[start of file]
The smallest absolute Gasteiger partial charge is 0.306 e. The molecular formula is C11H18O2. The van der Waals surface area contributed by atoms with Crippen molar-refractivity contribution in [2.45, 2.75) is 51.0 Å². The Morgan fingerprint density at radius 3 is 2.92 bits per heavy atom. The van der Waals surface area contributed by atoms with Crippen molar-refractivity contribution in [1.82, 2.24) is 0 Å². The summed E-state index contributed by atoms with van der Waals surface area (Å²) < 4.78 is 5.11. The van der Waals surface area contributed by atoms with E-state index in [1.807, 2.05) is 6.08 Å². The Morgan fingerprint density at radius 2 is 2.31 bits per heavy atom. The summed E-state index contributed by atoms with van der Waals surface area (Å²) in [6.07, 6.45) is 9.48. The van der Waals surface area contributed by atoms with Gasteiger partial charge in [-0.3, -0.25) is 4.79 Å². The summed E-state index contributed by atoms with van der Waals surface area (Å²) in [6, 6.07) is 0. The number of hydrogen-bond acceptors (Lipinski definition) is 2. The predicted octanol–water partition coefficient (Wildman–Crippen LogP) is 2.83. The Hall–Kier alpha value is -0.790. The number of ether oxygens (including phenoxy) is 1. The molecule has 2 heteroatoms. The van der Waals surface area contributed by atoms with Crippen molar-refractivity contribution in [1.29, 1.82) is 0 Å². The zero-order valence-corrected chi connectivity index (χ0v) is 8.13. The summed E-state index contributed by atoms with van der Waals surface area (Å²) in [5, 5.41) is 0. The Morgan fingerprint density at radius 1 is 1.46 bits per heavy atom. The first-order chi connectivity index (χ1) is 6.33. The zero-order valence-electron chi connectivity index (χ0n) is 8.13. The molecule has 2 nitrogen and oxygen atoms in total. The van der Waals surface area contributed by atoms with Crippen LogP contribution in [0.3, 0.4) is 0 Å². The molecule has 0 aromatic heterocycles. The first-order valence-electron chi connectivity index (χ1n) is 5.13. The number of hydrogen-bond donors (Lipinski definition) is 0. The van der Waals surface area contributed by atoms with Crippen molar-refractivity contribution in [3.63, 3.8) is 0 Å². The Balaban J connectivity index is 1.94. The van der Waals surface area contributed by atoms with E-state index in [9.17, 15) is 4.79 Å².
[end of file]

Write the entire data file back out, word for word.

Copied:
The smallest absolute Gasteiger partial charge is 0.306 e. The molecular formula is C11H18O2. The van der Waals surface area contributed by atoms with Crippen molar-refractivity contribution in [2.45, 2.75) is 51.0 Å². The Morgan fingerprint density at radius 3 is 2.92 bits per heavy atom. The van der Waals surface area contributed by atoms with Crippen molar-refractivity contribution in [1.82, 2.24) is 0 Å². The summed E-state index contributed by atoms with van der Waals surface area (Å²) < 4.78 is 5.11. The van der Waals surface area contributed by atoms with E-state index in [1.807, 2.05) is 6.08 Å². The Morgan fingerprint density at radius 2 is 2.31 bits per heavy atom. The summed E-state index contributed by atoms with van der Waals surface area (Å²) in [6.07, 6.45) is 9.48. The van der Waals surface area contributed by atoms with Gasteiger partial charge in [-0.3, -0.25) is 4.79 Å². The summed E-state index contributed by atoms with van der Waals surface area (Å²) in [6, 6.07) is 0. The number of hydrogen-bond acceptors (Lipinski definition) is 2. The predicted octanol–water partition coefficient (Wildman–Crippen LogP) is 2.83. The Hall–Kier alpha value is -0.790. The number of ether oxygens (including phenoxy) is 1. The molecule has 2 heteroatoms. The van der Waals surface area contributed by atoms with Crippen molar-refractivity contribution in [1.29, 1.82) is 0 Å². The zero-order valence-corrected chi connectivity index (χ0v) is 8.13. The summed E-state index contributed by atoms with van der Waals surface area (Å²) in [5, 5.41) is 0. The Morgan fingerprint density at radius 1 is 1.46 bits per heavy atom. The first-order chi connectivity index (χ1) is 6.33. The zero-order valence-electron chi connectivity index (χ0n) is 8.13. The molecule has 2 nitrogen and oxygen atoms in total. The van der Waals surface area contributed by atoms with Crippen LogP contribution in [0.3, 0.4) is 0 Å². The molecule has 0 aromatic heterocycles. The first-order valence-electron chi connectivity index (χ1n) is 5.13. The number of hydrogen-bond donors (Lipinski definition) is 0. The van der Waals surface area contributed by atoms with Crippen molar-refractivity contribution in [3.63, 3.8) is 0 Å². The Balaban J connectivity index is 1.94. The van der Waals surface area contributed by atoms with E-state index in [9.17, 15) is 4.79 Å².